There is something about reading. Lots of us do it here on wordpress, it’s what has brought us together, and I tried to put into words exactly what it is that I love for Perdiz Magazine last week.
Here’s an excerpt from my piece, but head to the beautiful Perdiz (HERE) to read the full article.
“I was sat on my bed reading Charlie and the Chocolate Factory when I discovered my mum was moving us in with some strange man that wasn’t my dad. I stared at the fading bobbled butterflies on my duvet cover for a few seconds, and then I turned back to Violet Beauregarde ballooning into a giant blueberry. Her plight in this chocolate fantasy land made more sense to me than anything the real world could offer in that moment.
That’s the thing about books, and certainly about great books, they make sense. They are written to make sense. As for the world around us, that’s anybody’s guess.”
This past week has been a week of lasts. My last Friday night as a twentysomething, my last Sunday lie-in as a twentysomething, my last painful Monday morning wake-up as a twentysomething…. In case it isn’t slap-you-in-the-face obvious, this week I turn 30.
I am surprisingly not too tormented about the looming age milestone that many a woman has had a meltdown over. And I do wonder if now might be the time to stop panicking when I get asked for ID at the checkout when buying Burgundy… The wine. Not the place. Unfortunately.
As a child, I was one of the lucky ones. A birthday in half term, no school guaranteed, and one whole lazy day of presents and playing with them.
As an adult, it sucks.
Everywhere I go, I find myself amidst a crowd of little people. I am not saying I don’t like children, but I am perhaps one of those adults that only likes (and adores) the ones I know or am related to.
So, suggestions for child-avoiding, 30th-birthday-worthy weekday activities during half terms are most welcome. Answers on a postcard, please.
I can’t remember exactly when I first started saying “one day”. I know I was very young. And I know I said it a lot. I also know that I say it as much now as I ever did then.
I am the dreamer of the family with her head in the clouds. I’ve grown accustomed to that face some people pull when I mention my plans for “one day”. Back then I made my aunt buy me an extra large sketchbook so I could map out the plans for my future abode. These days I lose minutes to the dark side that is daydreams and living in reverie.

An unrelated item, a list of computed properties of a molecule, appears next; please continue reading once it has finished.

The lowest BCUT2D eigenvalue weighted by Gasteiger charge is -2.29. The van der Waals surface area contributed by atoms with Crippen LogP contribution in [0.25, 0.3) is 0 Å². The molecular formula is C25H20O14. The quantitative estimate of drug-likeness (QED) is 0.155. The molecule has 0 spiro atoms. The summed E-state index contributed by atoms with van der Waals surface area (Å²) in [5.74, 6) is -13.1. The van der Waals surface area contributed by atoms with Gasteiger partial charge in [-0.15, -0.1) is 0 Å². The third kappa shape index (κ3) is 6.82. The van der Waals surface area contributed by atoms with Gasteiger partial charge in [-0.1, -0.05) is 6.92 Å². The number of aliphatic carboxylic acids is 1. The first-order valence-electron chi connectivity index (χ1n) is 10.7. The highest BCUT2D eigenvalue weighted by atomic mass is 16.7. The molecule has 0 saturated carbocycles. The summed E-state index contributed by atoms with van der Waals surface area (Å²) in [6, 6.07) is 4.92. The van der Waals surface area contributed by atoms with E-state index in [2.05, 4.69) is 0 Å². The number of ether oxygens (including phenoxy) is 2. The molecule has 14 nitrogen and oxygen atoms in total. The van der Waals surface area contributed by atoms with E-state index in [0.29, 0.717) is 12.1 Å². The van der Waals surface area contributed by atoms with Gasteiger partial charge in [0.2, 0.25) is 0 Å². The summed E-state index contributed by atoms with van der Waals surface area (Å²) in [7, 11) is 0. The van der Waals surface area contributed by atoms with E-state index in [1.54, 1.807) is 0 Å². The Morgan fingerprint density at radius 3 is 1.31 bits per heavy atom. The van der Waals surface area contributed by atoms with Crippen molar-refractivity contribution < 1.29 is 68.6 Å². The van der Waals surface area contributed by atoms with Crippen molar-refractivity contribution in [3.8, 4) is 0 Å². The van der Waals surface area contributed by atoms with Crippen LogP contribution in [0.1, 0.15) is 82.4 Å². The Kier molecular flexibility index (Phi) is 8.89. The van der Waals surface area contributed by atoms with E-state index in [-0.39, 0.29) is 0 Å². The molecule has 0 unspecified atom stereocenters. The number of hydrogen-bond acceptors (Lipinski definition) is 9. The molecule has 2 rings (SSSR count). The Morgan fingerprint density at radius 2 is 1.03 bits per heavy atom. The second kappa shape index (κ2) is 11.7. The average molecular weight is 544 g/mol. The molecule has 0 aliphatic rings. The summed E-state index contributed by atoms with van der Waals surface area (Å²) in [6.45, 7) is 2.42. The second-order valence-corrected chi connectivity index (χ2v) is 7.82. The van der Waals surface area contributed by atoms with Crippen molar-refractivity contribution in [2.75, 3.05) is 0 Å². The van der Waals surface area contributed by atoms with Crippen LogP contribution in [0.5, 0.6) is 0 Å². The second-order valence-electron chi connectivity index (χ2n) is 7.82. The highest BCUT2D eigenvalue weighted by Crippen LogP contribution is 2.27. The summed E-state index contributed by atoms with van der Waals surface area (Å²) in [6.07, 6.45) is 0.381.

Lucky for me while chasing my one-days I’ve found a partner in crime. Amidst seven years of citing one-days to each other, we almost didn’t realise when we were in the middle of a one-day moment last week.
Last Wednesday was a lucky day. The boy and I attended Wimbledon for the first time (the ultimate tennis event for those of you who aren’t into watching two people smash a ball around a court).
We sat munching our lunch and hiding from the rain in the corridors beneath Court 1, lamenting for the day we would be relishing in VIP treatment and swapping the overpriced ham sandwiches for the three course lunch whipped up by Michel Roux just a few doors down at The Gatsby Club.
As the usual two little words tumbled off my tongue I had an epiphany. I might “one day” be sitting pretty beside the privileged of Wimbledon, but I was also sat slap-bang right in the middle of a one-day moment right now, a moment I had dreamed of since I first found myself roaring at the TV screen alongside a nation of Tim Henman supporters in the 90s.
That said, I shall forever be a dreamer.
Without dreams, I wouldn’t have found myself back at Wimbledon again yesterday within touching distance of the almighty Roger Federer. In that front row seat the silence was palpable, the sounds were magnified and for that moment in time, the grass was a green as it was ever going to get.
I’ll always chase the “one days”, but thanks to this week, I will also remember to stop and smell the rosy aroma of those that are happening right now.
You will have to excuse my meandering mind again today. As I was laid face down on a surgeon’s table this morning, I couldn’t help but wish I was sat on the riverside bench that the boy and I had perched on just 20 hours previously with two portions of chips and a can of Dr. Pepper. I’ve always loved what we Brits can do with a potato, but I hadn’t sampled the magic for at least six months.